Over the years, the Guild Wars death penalty has remained somewhat of a constant, but thankfully a player’s ability to recover or prevent it from happening to begin with have been greatly enhanced. Solo players in particular have had it much, much easier since the introduction of Heroes into the mix, since you can always keep a resurrection skill on at least one of their skill bars to help with battle rezzing which can mean the difference between restarting a mission from the beginning due to a full wipe and being able to continue forward with only the resulting 15% death penalty on a few members of your team. You can otherwise customize specific healing and protection monk builds which do a far better job than what most henchmen were originally able to manage.
Now that we've taken a brief look at where death has been in the Tyria of old, let's take a closer look at where ArenaNet intends to take in the future with Guild Wars 2.
Part Three - Death is Not the End
In Guild Wars 2, not only will death be a vastly different experience, but players will have the chance to evade Grenth’s icy grasp entirely. Upon defeat, rather than immediately being taken out of the fight players will be put into what is being called “downed mode”. In this state, you’ll gain access to specific abilities that will help you continue to contribute to the fight, albeit in a limited capacity.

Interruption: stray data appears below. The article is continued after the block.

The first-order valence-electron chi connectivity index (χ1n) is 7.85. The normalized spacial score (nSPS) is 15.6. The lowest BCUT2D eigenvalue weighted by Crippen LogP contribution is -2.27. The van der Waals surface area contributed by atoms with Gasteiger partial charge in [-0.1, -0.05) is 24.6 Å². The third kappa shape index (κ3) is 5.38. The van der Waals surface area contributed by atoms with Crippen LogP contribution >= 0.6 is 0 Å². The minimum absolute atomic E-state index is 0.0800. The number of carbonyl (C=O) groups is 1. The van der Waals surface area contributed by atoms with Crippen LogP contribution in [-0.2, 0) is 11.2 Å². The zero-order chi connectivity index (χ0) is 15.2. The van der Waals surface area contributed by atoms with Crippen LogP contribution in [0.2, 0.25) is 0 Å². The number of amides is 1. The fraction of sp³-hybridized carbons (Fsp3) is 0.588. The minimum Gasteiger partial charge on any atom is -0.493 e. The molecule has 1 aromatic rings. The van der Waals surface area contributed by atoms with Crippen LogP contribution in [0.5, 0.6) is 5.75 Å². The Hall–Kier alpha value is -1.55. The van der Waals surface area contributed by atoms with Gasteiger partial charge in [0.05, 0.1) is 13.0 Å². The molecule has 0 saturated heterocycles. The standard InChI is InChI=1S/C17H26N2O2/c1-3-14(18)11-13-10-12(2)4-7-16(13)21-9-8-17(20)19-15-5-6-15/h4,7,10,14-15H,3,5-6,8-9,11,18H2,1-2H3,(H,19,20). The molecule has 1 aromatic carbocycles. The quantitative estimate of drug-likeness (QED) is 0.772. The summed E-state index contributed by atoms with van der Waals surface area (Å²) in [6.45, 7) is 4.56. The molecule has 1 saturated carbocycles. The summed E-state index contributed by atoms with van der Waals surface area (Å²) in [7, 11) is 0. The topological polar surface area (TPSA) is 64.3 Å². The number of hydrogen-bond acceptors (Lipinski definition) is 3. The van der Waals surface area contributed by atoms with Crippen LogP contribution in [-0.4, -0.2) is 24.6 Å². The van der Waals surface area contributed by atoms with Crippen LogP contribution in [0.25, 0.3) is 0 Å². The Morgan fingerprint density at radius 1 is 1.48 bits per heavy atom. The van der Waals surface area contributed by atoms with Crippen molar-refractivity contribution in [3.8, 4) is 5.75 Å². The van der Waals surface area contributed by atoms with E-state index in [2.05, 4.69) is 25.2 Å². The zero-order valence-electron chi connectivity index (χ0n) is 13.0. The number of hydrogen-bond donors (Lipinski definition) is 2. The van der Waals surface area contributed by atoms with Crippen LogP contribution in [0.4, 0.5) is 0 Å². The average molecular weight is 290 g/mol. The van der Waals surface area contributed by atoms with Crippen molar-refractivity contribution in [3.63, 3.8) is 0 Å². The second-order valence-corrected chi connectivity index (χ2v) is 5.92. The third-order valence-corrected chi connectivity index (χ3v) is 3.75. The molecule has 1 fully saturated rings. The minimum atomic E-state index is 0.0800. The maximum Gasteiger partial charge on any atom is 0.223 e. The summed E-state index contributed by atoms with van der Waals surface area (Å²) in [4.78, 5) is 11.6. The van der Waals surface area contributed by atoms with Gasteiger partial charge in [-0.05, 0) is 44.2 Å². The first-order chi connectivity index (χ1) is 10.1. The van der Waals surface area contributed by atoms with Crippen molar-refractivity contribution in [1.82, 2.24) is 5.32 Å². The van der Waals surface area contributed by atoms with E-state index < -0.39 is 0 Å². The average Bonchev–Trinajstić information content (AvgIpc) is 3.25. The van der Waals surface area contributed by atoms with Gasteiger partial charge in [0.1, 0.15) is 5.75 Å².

These downed skills are said to be less powerful than your normal profession skills, such as a warrior attempting to daze an enemy by throwing a rock. However, when combined with the “rally” mechanic, the idea of being down but not out means you or your teammates might eventually bring you back into the fight again minus needing to be revived after a short dirt nap.
According to Guild Wars 2 game designer Jon Peters:
While you are downed, if you manage to kill an enemy, you will rally, returning to life to fight again. When you rally, you are thrust right back in the action. This potential to rally from the edge of defeat adds greater drama to combat and gives a player some tactical control while in a state where they normally have none.
One thing to note here is that while in the downed state you can still be attacked. I’m sure that when grouped this will mean that you’ll potentially make it back into the fray before being defeated entirely, though it remains to be seen how this will pan out in solo play. It could be a case where your downed abilities are enough to finish off your target before they do you in, or it could ultimately mean that your defeat becomes a slow, painful process before you’re able to release to an unlocked waypoint on your map.
Still, the combination of the downed state, the ability to rally back into the fight and the fact that all characters will be able to revive one another straight out of the gates at level 1 sounds a lot more appealing than most other MMOG death mechanics. The death penalty itself is also said to be much milder, where a player who has recently been downed several times will simply take longer to revive.
For more info on how death is evolving in Tyria, be sure to check out the full article at the Guild Wars 2 official site!